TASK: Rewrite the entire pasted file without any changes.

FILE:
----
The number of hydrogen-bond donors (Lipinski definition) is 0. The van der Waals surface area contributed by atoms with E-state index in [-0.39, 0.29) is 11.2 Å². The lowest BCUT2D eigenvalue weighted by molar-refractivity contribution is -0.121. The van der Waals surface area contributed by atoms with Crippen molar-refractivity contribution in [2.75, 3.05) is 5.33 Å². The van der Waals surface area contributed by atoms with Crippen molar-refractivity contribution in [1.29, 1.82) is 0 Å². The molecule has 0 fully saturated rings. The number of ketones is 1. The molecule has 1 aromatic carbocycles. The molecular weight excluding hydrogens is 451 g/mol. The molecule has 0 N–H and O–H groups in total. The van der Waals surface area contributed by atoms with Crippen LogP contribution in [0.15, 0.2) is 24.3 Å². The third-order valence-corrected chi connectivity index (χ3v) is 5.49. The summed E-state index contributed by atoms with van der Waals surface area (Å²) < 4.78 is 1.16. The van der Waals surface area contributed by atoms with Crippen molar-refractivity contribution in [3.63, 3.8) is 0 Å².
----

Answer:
The number of hydrogen-bond donors (Lipinski definition) is 0. The van der Waals surface area contributed by atoms with E-state index in [-0.39, 0.29) is 11.2 Å². The lowest BCUT2D eigenvalue weighted by molar-refractivity contribution is -0.121. The van der Waals surface area contributed by atoms with Crippen molar-refractivity contribution in [2.75, 3.05) is 5.33 Å². The van der Waals surface area contributed by atoms with Crippen molar-refractivity contribution in [1.29, 1.82) is 0 Å². The molecule has 0 fully saturated rings. The number of ketones is 1. The molecule has 1 aromatic carbocycles. The molecular weight excluding hydrogens is 451 g/mol. The molecule has 0 N–H and O–H groups in total. The van der Waals surface area contributed by atoms with Crippen LogP contribution in [0.15, 0.2) is 24.3 Å². The third-order valence-corrected chi connectivity index (χ3v) is 5.49. The summed E-state index contributed by atoms with van der Waals surface area (Å²) < 4.78 is 1.16. The van der Waals surface area contributed by atoms with Crippen molar-refractivity contribution in [3.63, 3.8) is 0 Å².